Spond focused by faith

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NORMAN, Okla. - Danny Spond got the call while driving to Columbine High School on a January morning almost three years ago.
Barely three months earlier he'd been nearly knocked unconscious on a football field, victim of a brutal concussion that threatened to end a career that always felt limitless to the multi-position athlete. So after Spond hung up he pulled to the side of the road. Tears streamed down his face.
Next Spond called his mother, a sixth grade teacher at Hope Christian Academy. Then he called his father, pulling him off a job at his plumbing company in Littleton, Colo.
Janet and Don Spond knew something important had happened before answering. Danny, the youngest of their three children, never called during school days.
This warranted the interruption.
Notre Dame had just offered a scholarship.
"He was so filled with emotion," Janet said. "He couldn't believe God answered that prayer for him."
Some will say No. 5 Notre Dame needs a few of their own answered on Saturday night against No. 8 Oklahoma at Memorial Stadium, a place where the Sooners have lost just four times in the last 14 seasons. Few have more belief than Spond that that's exactly what will happen.
The junior outside linebacker, who spoke openly about his faith this week with a silver cross around his neck, had prayers answered to get to Notre Dame in the first place. He was a seven-month commitment to Colorado, recruited as a quarterback to a program that now ranks among college football's worst. Notre Dame showed little interest until Brian Kelly was hired.
Prayers were answered again this fall after Spond collapsed during training camp with what doctors feared to be a stroke. Spond had already overcome mono as an underclassman, which relegated him to a special teams extra. But this put more than his football career in jeopardy, his quality of life felt in the balance too.
"That's definitely the worst pain I've ever experienced in my life," Spond said. "Not only scaring me to death with all the symptoms, but also the excruciating pounding with all that I felt for a week, just constant.
"I had a lot of doctors come up to me and tell me they didn't know if my career was in the future."
Doctors eventually diagnosed Spond with severe migraines but couldn't trace the cause or predict if they'd return. He did physical rehab at Memorial Hospital in South Bend and saw a specialist at the University of Michigan.
Spond had called his parents the night before that August practice confident his time had arrived. The next time they talked, Spond simply asked to be included in his church's prayer chain.
"There was a calmness about him," Janet said. "I marvel at him a little bit. He could have reacted with more anger or frustration. Don't get me wrong, we experienced that too. But the first response was, 'Mom, can you guys pray for me please?'"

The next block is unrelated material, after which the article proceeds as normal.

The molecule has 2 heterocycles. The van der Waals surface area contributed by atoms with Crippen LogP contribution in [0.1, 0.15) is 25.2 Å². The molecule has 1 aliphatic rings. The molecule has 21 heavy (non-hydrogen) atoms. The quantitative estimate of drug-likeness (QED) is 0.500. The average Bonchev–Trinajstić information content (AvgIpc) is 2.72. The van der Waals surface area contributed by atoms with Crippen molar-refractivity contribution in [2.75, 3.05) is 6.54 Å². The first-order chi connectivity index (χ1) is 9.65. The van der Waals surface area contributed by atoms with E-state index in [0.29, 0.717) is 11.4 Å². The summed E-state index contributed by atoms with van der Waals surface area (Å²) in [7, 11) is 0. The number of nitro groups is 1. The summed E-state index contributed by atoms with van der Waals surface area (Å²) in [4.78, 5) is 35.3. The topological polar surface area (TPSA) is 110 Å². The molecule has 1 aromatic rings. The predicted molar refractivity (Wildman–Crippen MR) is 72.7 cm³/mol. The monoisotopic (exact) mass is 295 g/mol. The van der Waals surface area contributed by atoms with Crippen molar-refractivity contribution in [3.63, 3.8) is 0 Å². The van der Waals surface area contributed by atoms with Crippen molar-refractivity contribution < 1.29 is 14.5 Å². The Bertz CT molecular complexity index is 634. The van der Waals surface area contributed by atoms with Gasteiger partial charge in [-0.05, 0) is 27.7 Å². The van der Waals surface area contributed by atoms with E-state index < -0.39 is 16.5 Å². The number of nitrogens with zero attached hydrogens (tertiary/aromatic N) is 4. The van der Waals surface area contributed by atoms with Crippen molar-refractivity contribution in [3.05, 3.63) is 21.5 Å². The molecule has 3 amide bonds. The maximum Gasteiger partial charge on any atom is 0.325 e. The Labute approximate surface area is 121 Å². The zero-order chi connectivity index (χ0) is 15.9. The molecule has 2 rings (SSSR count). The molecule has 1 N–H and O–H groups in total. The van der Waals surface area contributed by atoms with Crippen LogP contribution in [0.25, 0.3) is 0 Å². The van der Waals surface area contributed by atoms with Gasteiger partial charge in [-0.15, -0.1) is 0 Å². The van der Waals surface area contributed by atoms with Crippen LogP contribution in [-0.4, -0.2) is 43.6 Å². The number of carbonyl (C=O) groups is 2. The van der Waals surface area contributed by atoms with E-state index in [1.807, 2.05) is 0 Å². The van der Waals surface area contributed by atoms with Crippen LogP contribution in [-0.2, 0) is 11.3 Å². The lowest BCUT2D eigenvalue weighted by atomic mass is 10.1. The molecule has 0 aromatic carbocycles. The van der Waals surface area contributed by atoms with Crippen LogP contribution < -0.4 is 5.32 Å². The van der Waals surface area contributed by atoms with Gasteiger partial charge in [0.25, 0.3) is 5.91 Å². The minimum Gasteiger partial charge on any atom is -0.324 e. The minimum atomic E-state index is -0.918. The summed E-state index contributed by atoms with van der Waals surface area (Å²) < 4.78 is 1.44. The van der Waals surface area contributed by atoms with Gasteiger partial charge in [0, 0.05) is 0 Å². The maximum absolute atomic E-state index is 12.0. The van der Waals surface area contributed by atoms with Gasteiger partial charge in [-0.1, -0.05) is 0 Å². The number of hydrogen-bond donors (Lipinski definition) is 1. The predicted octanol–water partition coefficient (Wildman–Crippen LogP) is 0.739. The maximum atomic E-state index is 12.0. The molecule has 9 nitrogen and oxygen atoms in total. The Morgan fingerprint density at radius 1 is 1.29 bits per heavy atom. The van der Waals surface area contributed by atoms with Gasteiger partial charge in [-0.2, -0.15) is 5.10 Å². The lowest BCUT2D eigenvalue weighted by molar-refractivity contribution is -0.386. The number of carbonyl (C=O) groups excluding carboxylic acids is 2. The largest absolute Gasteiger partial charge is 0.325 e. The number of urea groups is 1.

Spond's father made the trip to the Midwest while his mother stayed back, answering her son's request. Few were more qualified to help than Father Sean McGrath at St. Francis Cabrini in Littleton. When Spond was a 12-year old receiving communion, the priest mentioned Notre Dame with the sacrament.
"We got you," McGrath told Janet.
Spond felt a draw to the church growing up, suggesting the family attend masses with guitar music. Spond invited friends to services and tried to spread his faith. That's continued at Notre Dame with the team's expanding fellowship program. The group prays daily at practice. It discusses faith during team meals.
"I think guys are starting to see what faith can really do," Spond said. "To me, the way I see it, there's no coincidence that we're having such a great year and we're always having so many guys have the Word in their life. I think there's a direct correlation."
Spond has played himself into an unexpected solution within Notre Dame's defense this season, surprising even Kelly. With the secondary decimated by injury, the Irish have little choice but to play the 248-pound Spond against shifty slot receivers like the ones at Oklahoma.
In Spond's five starts, the Irish defense has allowed just two touchdowns, both last weekend against BYU.
Spond has 22 tackles this season to go with two pass breakups and a clinching interception against the Cougars. Notre Dame's starting drop linebacker last season - Prince Shembo - didn't get a hand on the football all year. He returned to rush linebacker this spring.
"I think it's the classic case of somebody making you notice him," Kelly said. "His play makes you notice him."
Spond always had faith that it would.
That belief has been rewarded, again.
"My faith in my Lord is No. 1 in my life. Always has been, always will be," Spond said. "I do all I can for Him because I know I wouldn't be here without him, there's no doubt about it."